According to The New York Times, the president-elect also plans to restore “Obama-era civil rights guidance”—policies rescinded DeVos— “that allowed transgender students to choose their school bathrooms, addressed the disproportionate disciplining of Black students and pressed for diversity in colleges and K-12 classrooms.”
As Stef Feldman, the Biden campaign’s policy director, told reporters last month, Biden would “be able to get some big, bold education legislation passed and certainly immediate relief for our schools and our educators, but that doesn’t mean that we’re not also going to take executive action within existing authority.”
Of course, the biggest challenge facing the next Secretary of Education is how to deal with the coronavirus pandemic and the question of how to safely educate the nation’s children. It is an issue that most brutally exposed DeVos’s incompetence.
“But it was in 2020, as American schools faced arguably their biggest crisis since the civil rights era, that you really made your contempt for teachers and children plain,” Dan Kois recently wrote in a scathing analysis of DeVos’s tenure for Slate. “As schools across the country sought aid and advice to reopen safely in the fall, you holed up in your Michigan compound, protected by around-the-clock U.S. Marshals that have cost taxpayers as much as $25 million over four years. (You’re the first Cabinet secretary ever to insist on such protection.) From your mansion, you joined Donald Trump’s demands that schools reopen NOW—but offered no support or assistance. The end result: politicizing school reopening as an issue, making it more difficult for schools to open safely. You’ve overseen a slow-motion education disaster that will have lasting effects on an entire generation of children.”
As a candidate, Biden said that the country needs to get the coronavirus under control to safely reopen schools and that his administration would work closely with “state, tribal, and local officials” to make sure any decision is made with “the safety of students and educators in mind.”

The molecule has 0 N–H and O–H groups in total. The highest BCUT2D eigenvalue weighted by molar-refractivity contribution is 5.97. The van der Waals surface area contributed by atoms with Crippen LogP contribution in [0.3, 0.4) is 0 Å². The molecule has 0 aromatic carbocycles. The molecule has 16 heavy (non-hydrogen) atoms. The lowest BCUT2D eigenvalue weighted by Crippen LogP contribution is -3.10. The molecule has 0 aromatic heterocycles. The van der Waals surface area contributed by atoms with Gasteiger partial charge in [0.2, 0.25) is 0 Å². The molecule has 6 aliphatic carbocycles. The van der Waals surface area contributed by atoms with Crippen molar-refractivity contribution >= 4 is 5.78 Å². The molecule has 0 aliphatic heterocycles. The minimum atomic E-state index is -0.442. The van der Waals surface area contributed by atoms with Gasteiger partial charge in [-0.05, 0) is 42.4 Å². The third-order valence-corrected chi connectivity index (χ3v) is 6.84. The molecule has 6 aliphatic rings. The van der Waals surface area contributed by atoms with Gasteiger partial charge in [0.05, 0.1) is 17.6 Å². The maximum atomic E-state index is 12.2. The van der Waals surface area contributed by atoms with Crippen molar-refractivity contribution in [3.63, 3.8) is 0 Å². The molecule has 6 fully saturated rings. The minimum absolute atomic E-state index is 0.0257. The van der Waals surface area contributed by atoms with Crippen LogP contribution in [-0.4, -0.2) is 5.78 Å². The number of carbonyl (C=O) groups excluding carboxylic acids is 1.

At the second presidential debate, referring to schools grappling with the pandemic, Biden said, “They need a lot of money to open. They need to deal with ventilation systems, smaller classes, more teachers, more pods. And [Trump has] refused to support that money.” Biden also called for “clear, consistent, effective” national guidelines.
Biden’s transition committee for education is being led by Linda Darling-Hammond, president of the California State Board of Education. Darling-Hammond had been mentioned as a possible Education Secretary, but she took herself out of consideration, saying she wanted to remain in her current job.
The Washington Post recently reported that the leading contenders to succeed DeVos are Randi Weingarten, president of the American Federation of Teachers, and Lily Eskelsen García, former president of the National Education Association. According to the paper, other names said to be under consideration include Sonja Brookins Santelises of Baltimore City Public Schools; Janice K. Jackson of Chicago Public Schools; William Hite of the School District of Philadelphia; Tony Thurmond, the California state superintendent of public instruction; and Rep. Jahana Hayes (D-Conn.), a former national teacher of the year.